Remembering: Tony Hepburn
Remembering: Tony Hepburn
It is with great sadness that we announce the death of ceramic artist, educator, and writer Tony Hepburn on January 5, 2015 at his home in Chicago, Illinois. Hepburn was renowned for his distinct, conceptual sculptures, as well as his vast knowledge of the field and commitment to education. He was 72 years old.
Hepburn was born on September 9, 1942, in Manchester, England. He was educated at Camberwell College of Arts in London, where he studied with influential studio potter Hans Coper, and at London University. Following his studies, Hepburn began writing a column, "Letters from London" for Craft Horizons magazine. "Letters from London" ran from 1967 to 1970. Hepburn's experience writing for this publication of the American Craft Council led to an interest in American ceramics, and he subsequently made his first visit to the United States in 1968, where he was introduced to the work of ceramists Peter Voulkos, Ken Price and Jim Melchert.
After brief teaching experiences in England, Hepburn took a position as visiting artist and head of crafts at the Art Institute of Chicago for the 1974-1975 academic term. The following year he became cead of the division of art and design at the New York State College of Ceramics at Alfred University, where he continued as professor of ceramics until 1992. In fall of 1992, he joined the faculty at Cranbrook Academy of Art, where he taught until his retirement in 2008. During the whole of his teaching career, Hepburn continued to produce meditative works in clay for international exhibition. Following his retirement, he moved to Chicago where he continued to draw and write until his death.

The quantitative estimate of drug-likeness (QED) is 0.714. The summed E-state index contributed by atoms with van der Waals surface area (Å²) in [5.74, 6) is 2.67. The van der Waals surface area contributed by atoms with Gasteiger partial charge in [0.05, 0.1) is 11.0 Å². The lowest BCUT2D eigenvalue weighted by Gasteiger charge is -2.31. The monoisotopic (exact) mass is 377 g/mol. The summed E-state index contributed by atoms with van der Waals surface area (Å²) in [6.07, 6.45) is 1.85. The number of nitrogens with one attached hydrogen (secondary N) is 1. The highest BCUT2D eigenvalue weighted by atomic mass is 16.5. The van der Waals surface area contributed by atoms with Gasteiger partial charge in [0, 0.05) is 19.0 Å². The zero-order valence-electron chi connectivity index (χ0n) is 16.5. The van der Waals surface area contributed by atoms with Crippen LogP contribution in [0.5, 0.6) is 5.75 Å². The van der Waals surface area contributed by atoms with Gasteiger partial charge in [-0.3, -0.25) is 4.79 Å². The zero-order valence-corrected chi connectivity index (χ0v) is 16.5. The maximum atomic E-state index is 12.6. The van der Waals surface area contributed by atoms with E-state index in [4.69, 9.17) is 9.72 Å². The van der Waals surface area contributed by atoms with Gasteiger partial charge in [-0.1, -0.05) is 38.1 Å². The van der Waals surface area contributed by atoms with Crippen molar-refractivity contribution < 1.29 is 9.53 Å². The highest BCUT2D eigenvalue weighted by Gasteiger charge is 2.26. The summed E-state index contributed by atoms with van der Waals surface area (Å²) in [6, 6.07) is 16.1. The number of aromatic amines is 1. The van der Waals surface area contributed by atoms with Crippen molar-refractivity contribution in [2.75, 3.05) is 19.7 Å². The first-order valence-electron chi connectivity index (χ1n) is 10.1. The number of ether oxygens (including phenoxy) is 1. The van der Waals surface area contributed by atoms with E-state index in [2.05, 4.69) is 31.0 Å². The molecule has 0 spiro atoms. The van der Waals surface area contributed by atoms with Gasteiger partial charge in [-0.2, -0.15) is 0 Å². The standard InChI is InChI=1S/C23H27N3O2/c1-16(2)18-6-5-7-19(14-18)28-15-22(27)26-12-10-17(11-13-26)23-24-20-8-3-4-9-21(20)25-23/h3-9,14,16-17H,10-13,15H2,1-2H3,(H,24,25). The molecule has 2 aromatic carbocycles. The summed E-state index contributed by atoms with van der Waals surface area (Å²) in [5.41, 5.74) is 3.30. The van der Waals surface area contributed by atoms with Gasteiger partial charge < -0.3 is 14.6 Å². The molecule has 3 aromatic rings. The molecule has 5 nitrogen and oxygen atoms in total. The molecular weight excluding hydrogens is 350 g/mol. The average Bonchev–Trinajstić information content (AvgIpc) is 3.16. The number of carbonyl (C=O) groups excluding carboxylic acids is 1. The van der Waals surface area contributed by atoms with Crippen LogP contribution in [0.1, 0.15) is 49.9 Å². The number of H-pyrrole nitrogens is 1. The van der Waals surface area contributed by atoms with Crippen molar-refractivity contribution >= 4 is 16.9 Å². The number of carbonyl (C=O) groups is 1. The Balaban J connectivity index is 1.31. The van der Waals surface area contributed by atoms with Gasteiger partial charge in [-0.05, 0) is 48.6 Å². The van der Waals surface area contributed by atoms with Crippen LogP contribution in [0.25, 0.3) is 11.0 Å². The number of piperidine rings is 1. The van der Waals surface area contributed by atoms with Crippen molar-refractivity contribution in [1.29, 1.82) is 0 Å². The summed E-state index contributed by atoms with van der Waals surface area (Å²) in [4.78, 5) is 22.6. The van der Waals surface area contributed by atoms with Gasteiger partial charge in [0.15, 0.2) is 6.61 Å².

In addition to being named a Fellow of the American Craft Council in 2008, Hepburn has received awards from many organizations over his lifetime, including the Virginia Groot Foundation (1991), the New York State Council on the Arts ('90/'86) and the National Endowment for the Arts (1985). Over the course of his career, he contributed many articles to his Craft Horizons column, as well as to journals including American Craft, Ceramics: Art and Perception, the New Art Examiner, and Ceramic Review.
Hepburn's sculptural work can be found in the public collections of many institutions, including (but not limited to) the Los Angeles County Museum of Art, the Racine Art Museum, the Victoria and Albert Museum in London, the Cranbrook Art Museum, the Kanazawa Art Museum in Japan; the International Ceramics Museum in Italy, and the Museum of Contemporary Art in Seoul.
For more on Hepburn's life and contributions to the field of ceramics, please see Paul Kotula's tribute on the National Council on Education for the Ceramic Arts blog.